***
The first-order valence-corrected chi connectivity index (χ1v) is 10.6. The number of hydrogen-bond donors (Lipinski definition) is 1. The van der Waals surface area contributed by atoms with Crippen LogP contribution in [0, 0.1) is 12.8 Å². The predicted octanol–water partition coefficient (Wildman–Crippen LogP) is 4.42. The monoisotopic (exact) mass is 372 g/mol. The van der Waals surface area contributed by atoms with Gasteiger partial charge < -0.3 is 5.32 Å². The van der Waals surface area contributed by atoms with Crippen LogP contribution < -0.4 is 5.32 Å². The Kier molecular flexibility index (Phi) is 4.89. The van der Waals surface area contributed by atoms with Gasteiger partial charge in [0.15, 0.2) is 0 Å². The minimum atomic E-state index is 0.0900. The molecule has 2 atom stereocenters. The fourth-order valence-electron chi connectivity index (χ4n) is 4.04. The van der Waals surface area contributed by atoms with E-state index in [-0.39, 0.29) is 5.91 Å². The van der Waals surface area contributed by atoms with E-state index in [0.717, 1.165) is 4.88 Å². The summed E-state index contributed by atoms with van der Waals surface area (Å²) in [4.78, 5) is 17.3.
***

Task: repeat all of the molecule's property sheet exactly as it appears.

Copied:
The first-order valence-corrected chi connectivity index (χ1v) is 10.6. The number of hydrogen-bond donors (Lipinski definition) is 1. The van der Waals surface area contributed by atoms with Crippen LogP contribution in [0, 0.1) is 12.8 Å². The predicted octanol–water partition coefficient (Wildman–Crippen LogP) is 4.42. The monoisotopic (exact) mass is 372 g/mol. The van der Waals surface area contributed by atoms with Gasteiger partial charge < -0.3 is 5.32 Å². The van der Waals surface area contributed by atoms with Crippen LogP contribution < -0.4 is 5.32 Å². The Kier molecular flexibility index (Phi) is 4.89. The van der Waals surface area contributed by atoms with Gasteiger partial charge in [0.15, 0.2) is 0 Å². The minimum atomic E-state index is 0.0900. The molecule has 2 atom stereocenters. The fourth-order valence-electron chi connectivity index (χ4n) is 4.04. The van der Waals surface area contributed by atoms with E-state index in [-0.39, 0.29) is 5.91 Å². The van der Waals surface area contributed by atoms with E-state index in [0.717, 1.165) is 4.88 Å². The summed E-state index contributed by atoms with van der Waals surface area (Å²) in [4.78, 5) is 17.3.